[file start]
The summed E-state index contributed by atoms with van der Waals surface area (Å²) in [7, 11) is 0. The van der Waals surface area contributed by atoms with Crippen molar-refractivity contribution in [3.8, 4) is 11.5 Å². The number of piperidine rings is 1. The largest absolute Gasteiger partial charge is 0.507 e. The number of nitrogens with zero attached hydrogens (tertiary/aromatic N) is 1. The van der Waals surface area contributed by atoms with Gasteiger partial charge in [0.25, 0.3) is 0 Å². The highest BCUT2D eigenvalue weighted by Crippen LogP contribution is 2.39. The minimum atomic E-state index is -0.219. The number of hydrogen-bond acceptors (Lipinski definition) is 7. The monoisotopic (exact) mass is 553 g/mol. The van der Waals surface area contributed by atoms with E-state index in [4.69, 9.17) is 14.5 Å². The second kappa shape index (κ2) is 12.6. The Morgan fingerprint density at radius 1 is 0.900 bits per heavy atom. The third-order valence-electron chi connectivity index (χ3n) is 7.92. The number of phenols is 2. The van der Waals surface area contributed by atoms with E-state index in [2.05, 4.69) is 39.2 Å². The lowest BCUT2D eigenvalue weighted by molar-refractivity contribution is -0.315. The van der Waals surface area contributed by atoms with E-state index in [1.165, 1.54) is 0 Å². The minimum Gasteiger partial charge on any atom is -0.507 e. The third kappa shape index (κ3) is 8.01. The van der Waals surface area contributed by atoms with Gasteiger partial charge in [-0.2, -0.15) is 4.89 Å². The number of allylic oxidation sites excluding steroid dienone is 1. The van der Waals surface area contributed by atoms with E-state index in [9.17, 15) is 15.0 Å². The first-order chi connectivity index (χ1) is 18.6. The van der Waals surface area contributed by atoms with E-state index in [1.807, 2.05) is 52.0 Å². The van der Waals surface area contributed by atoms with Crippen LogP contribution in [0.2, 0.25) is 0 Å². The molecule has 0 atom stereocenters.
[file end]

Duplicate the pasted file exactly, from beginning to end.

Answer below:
The summed E-state index contributed by atoms with van der Waals surface area (Å²) in [7, 11) is 0. The van der Waals surface area contributed by atoms with Crippen molar-refractivity contribution in [3.8, 4) is 11.5 Å². The number of piperidine rings is 1. The largest absolute Gasteiger partial charge is 0.507 e. The number of nitrogens with zero attached hydrogens (tertiary/aromatic N) is 1. The van der Waals surface area contributed by atoms with Gasteiger partial charge in [0.25, 0.3) is 0 Å². The highest BCUT2D eigenvalue weighted by Crippen LogP contribution is 2.39. The minimum atomic E-state index is -0.219. The number of hydrogen-bond acceptors (Lipinski definition) is 7. The monoisotopic (exact) mass is 553 g/mol. The van der Waals surface area contributed by atoms with E-state index in [4.69, 9.17) is 14.5 Å². The second kappa shape index (κ2) is 12.6. The Morgan fingerprint density at radius 1 is 0.900 bits per heavy atom. The third-order valence-electron chi connectivity index (χ3n) is 7.92. The number of phenols is 2. The van der Waals surface area contributed by atoms with E-state index in [2.05, 4.69) is 39.2 Å². The lowest BCUT2D eigenvalue weighted by molar-refractivity contribution is -0.315. The van der Waals surface area contributed by atoms with E-state index in [1.165, 1.54) is 0 Å². The minimum Gasteiger partial charge on any atom is -0.507 e. The third kappa shape index (κ3) is 8.01. The van der Waals surface area contributed by atoms with Gasteiger partial charge in [-0.2, -0.15) is 4.89 Å². The number of allylic oxidation sites excluding steroid dienone is 1. The van der Waals surface area contributed by atoms with E-state index in [9.17, 15) is 15.0 Å². The first-order chi connectivity index (χ1) is 18.6. The van der Waals surface area contributed by atoms with E-state index in [1.807, 2.05) is 52.0 Å². The van der Waals surface area contributed by atoms with Crippen LogP contribution in [0.2, 0.25) is 0 Å². The molecule has 0 atom stereocenters.